Checking in with Howard Stern

Recently, as you know, a ding dong tried to blow up a jet plane on Christmas Day. That was on a Friday. On the morning of Sunday the 27th, our Secretary of Homeland Security, Janet Napolitano, was making the rounds of the national chat shows and was putting forth the notion that “the system worked.” At that time, I remember having to turn the tube off, instantly suspicious that all I was gonna get from Napolitano were whitewashes and glossovers, both specialties of hers. A few days later, Napolitano’s boss stepped up to declare that the system had not worked.

So why does this woman still have a job? No, Barack, I don’t think the buck stops with you. I don’t expect you to micromanage the damn country. In this case, that means the buck stops at the desk of Homeland Security. And the head of that department should be rolling around in a basket.

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I recently had a chance to listen to Howard. Howard Stern, that is. I hadn’t heard his show in years, not since he ditched “regular” radio for his satellite gig. And I was blown away. In a good way. Because it became apparent very quickly that Howard and his crew, freed from the censorship shackles of terrestrial radio, are now working in a realm where they can talk the way you and I talk. Exactly the way you and I talk. With all of its funk, juice and saucy vulgarity. This sounds like a simple thing. It is a simple thing. But the effect is somewhat profound. This means you have a radio show that embraces the modern reality that most people use occasional expletives (including women! Well, I’ll be!) and that, contrary to the standards of the status quo, a listener’s head will not, repeat, will not explode if he or she hears the words “fuck” or “asshole” on the radio. It means you finally have a radio experience that erases the perpetual Puritanical invisible wall that forces our media to always behave as though it’s sitting at the dinner table at Grandma’s house. And it’s good to have that “real” radio option. Finally. It feels as if we’ve somehow grown up and matured in our media culture, even if we’ve done so in this paradoxically ironic way that is both sophomoric and sophomoronic.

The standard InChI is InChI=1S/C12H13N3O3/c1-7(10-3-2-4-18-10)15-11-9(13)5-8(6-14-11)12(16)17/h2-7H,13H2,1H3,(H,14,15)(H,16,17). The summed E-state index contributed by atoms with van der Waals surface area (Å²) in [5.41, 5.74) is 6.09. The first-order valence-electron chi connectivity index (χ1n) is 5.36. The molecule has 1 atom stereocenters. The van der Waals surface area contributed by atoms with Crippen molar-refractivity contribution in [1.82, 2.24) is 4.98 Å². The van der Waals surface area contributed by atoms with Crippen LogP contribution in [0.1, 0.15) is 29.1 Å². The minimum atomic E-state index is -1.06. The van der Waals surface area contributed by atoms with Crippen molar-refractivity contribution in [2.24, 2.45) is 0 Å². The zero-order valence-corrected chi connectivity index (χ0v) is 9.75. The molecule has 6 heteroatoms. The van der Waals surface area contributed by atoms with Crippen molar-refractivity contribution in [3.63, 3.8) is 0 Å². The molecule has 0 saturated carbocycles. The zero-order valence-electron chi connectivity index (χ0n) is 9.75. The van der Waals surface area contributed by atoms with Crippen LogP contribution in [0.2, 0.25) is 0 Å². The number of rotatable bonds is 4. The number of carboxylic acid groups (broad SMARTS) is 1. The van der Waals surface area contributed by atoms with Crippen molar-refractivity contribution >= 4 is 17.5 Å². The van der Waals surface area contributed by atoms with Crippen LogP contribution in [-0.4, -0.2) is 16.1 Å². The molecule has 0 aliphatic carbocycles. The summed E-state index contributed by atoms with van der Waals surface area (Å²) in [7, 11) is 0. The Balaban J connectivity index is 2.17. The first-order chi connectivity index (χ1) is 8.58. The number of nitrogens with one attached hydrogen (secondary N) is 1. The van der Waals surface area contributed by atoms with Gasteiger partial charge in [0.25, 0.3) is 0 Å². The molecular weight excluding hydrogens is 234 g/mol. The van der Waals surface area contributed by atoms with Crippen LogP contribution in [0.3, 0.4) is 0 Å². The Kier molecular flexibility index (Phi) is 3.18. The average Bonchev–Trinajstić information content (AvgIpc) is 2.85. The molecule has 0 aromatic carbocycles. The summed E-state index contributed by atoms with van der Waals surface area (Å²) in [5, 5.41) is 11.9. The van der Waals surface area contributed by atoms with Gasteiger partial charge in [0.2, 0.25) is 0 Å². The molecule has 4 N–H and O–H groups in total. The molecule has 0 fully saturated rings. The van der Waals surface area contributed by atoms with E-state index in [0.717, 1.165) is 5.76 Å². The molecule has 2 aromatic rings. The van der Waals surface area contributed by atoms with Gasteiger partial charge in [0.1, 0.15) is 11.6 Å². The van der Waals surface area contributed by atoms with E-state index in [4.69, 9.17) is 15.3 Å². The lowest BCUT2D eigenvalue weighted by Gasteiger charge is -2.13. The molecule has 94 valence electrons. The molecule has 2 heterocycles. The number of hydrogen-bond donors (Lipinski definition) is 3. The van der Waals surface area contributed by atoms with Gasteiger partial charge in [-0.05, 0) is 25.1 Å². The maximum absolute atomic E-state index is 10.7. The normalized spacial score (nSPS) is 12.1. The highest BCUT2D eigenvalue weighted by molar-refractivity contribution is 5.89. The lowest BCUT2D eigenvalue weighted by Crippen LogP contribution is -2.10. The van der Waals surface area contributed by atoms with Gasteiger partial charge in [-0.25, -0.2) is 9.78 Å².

Say what you will about Howard’s antics and philosophy and politics and whatever (and make no mistake, the show, freed from FCC constraints, is raunchier than it’s ever been). But I couldn’t deny that listening to it felt somehow liberating. It even seemed important, in its wild, vulgarian way. Indeed, after listening to Stern, “straight” radio and TV, by contrast, seemed a bit impotent, lame and hokey. As lame as the word “bullpuckey.” And Howard’s show is sure as hell one of the best antidotes available to counter the toxic levels of “happy chat” news and talk that radio and television currently spew forth by the Dumpster load.